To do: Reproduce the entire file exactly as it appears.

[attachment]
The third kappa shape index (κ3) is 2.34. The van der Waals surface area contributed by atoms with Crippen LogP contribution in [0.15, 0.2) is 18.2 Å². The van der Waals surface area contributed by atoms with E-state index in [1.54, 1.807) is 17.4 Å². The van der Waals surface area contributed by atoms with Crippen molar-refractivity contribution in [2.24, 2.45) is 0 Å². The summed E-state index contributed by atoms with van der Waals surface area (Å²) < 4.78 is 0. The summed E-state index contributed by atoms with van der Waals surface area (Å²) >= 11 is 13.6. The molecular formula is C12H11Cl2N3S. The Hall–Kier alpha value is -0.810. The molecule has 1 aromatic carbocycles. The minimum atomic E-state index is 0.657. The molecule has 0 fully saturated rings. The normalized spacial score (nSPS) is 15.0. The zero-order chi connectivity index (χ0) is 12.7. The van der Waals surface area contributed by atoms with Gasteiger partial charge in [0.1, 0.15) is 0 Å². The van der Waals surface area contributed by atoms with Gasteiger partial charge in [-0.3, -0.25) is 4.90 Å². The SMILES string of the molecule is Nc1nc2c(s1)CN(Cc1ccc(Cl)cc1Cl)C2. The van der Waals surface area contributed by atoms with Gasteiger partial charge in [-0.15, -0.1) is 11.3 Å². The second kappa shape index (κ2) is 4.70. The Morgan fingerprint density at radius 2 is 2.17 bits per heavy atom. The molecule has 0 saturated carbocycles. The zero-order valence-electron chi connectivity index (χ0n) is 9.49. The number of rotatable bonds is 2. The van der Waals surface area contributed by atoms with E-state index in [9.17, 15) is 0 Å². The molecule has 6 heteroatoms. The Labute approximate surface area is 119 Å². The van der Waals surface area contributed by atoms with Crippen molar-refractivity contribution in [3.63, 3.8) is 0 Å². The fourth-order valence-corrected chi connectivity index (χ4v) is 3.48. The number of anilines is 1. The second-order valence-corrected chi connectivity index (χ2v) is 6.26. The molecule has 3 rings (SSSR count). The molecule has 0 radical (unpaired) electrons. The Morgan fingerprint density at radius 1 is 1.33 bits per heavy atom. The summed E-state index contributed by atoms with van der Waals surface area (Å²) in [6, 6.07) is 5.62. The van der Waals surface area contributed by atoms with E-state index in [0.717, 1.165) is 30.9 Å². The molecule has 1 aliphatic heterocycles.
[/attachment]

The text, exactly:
The third kappa shape index (κ3) is 2.34. The van der Waals surface area contributed by atoms with Crippen LogP contribution in [0.15, 0.2) is 18.2 Å². The van der Waals surface area contributed by atoms with E-state index in [1.54, 1.807) is 17.4 Å². The van der Waals surface area contributed by atoms with Crippen molar-refractivity contribution in [2.24, 2.45) is 0 Å². The summed E-state index contributed by atoms with van der Waals surface area (Å²) < 4.78 is 0. The summed E-state index contributed by atoms with van der Waals surface area (Å²) >= 11 is 13.6. The molecular formula is C12H11Cl2N3S. The Hall–Kier alpha value is -0.810. The molecule has 1 aromatic carbocycles. The minimum atomic E-state index is 0.657. The molecule has 0 fully saturated rings. The normalized spacial score (nSPS) is 15.0. The zero-order chi connectivity index (χ0) is 12.7. The van der Waals surface area contributed by atoms with Gasteiger partial charge in [0.1, 0.15) is 0 Å². The van der Waals surface area contributed by atoms with Gasteiger partial charge in [-0.3, -0.25) is 4.90 Å². The SMILES string of the molecule is Nc1nc2c(s1)CN(Cc1ccc(Cl)cc1Cl)C2. The van der Waals surface area contributed by atoms with Gasteiger partial charge in [-0.15, -0.1) is 11.3 Å². The second kappa shape index (κ2) is 4.70. The Morgan fingerprint density at radius 2 is 2.17 bits per heavy atom. The molecule has 0 saturated carbocycles. The zero-order valence-electron chi connectivity index (χ0n) is 9.49. The number of rotatable bonds is 2. The van der Waals surface area contributed by atoms with E-state index in [9.17, 15) is 0 Å². The molecule has 6 heteroatoms. The Labute approximate surface area is 119 Å². The van der Waals surface area contributed by atoms with Crippen molar-refractivity contribution in [3.63, 3.8) is 0 Å². The fourth-order valence-corrected chi connectivity index (χ4v) is 3.48. The number of anilines is 1. The second-order valence-corrected chi connectivity index (χ2v) is 6.26. The molecule has 3 rings (SSSR count). The molecule has 0 radical (unpaired) electrons. The Morgan fingerprint density at radius 1 is 1.33 bits per heavy atom. The summed E-state index contributed by atoms with van der Waals surface area (Å²) in [6, 6.07) is 5.62. The van der Waals surface area contributed by atoms with E-state index in [0.717, 1.165) is 30.9 Å². The molecule has 1 aliphatic heterocycles.